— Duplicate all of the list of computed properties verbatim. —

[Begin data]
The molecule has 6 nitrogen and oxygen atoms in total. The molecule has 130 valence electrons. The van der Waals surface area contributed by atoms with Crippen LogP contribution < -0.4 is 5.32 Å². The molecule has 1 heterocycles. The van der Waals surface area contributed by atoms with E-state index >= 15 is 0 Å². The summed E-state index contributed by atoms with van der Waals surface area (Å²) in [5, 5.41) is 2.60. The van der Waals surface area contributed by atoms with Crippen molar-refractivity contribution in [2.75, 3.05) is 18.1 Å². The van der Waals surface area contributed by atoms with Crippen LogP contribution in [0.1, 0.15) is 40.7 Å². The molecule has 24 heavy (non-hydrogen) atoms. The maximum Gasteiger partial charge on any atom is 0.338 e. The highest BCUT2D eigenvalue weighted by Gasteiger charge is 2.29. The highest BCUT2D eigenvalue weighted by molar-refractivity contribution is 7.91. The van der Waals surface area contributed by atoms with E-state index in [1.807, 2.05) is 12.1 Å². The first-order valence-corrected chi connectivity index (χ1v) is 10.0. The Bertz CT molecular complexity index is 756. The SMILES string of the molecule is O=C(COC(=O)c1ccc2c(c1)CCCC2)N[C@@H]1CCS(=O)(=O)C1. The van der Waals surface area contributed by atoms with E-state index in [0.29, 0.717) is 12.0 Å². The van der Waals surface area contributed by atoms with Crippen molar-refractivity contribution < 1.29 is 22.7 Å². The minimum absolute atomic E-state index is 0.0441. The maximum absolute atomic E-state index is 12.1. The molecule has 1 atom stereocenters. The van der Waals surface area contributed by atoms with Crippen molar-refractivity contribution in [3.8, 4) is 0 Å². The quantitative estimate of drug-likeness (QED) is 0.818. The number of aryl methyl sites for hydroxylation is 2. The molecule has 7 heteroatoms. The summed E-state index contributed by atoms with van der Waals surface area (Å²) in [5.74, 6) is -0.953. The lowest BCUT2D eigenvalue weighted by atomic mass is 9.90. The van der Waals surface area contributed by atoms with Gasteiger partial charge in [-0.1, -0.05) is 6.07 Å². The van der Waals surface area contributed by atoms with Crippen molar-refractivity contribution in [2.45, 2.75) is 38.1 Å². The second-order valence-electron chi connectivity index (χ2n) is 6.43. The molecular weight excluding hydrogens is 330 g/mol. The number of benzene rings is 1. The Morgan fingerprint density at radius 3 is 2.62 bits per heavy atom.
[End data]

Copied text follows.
The molecule has 6 nitrogen and oxygen atoms in total. The molecule has 130 valence electrons. The van der Waals surface area contributed by atoms with Crippen LogP contribution < -0.4 is 5.32 Å². The molecule has 1 heterocycles. The van der Waals surface area contributed by atoms with E-state index >= 15 is 0 Å². The summed E-state index contributed by atoms with van der Waals surface area (Å²) in [5, 5.41) is 2.60. The van der Waals surface area contributed by atoms with Crippen molar-refractivity contribution in [2.75, 3.05) is 18.1 Å². The van der Waals surface area contributed by atoms with Crippen LogP contribution in [0.1, 0.15) is 40.7 Å². The molecule has 24 heavy (non-hydrogen) atoms. The maximum Gasteiger partial charge on any atom is 0.338 e. The highest BCUT2D eigenvalue weighted by Gasteiger charge is 2.29. The highest BCUT2D eigenvalue weighted by molar-refractivity contribution is 7.91. The van der Waals surface area contributed by atoms with E-state index in [1.807, 2.05) is 12.1 Å². The first-order valence-corrected chi connectivity index (χ1v) is 10.0. The Bertz CT molecular complexity index is 756. The SMILES string of the molecule is O=C(COC(=O)c1ccc2c(c1)CCCC2)N[C@@H]1CCS(=O)(=O)C1. The van der Waals surface area contributed by atoms with E-state index in [0.29, 0.717) is 12.0 Å². The van der Waals surface area contributed by atoms with Crippen molar-refractivity contribution < 1.29 is 22.7 Å². The minimum absolute atomic E-state index is 0.0441. The maximum absolute atomic E-state index is 12.1. The molecule has 1 atom stereocenters. The van der Waals surface area contributed by atoms with Crippen molar-refractivity contribution in [3.8, 4) is 0 Å². The quantitative estimate of drug-likeness (QED) is 0.818. The number of aryl methyl sites for hydroxylation is 2. The molecule has 7 heteroatoms. The summed E-state index contributed by atoms with van der Waals surface area (Å²) in [5.74, 6) is -0.953. The lowest BCUT2D eigenvalue weighted by atomic mass is 9.90. The van der Waals surface area contributed by atoms with Gasteiger partial charge in [-0.1, -0.05) is 6.07 Å². The van der Waals surface area contributed by atoms with Crippen molar-refractivity contribution in [2.45, 2.75) is 38.1 Å². The second-order valence-electron chi connectivity index (χ2n) is 6.43. The molecular weight excluding hydrogens is 330 g/mol. The number of benzene rings is 1. The Morgan fingerprint density at radius 3 is 2.62 bits per heavy atom.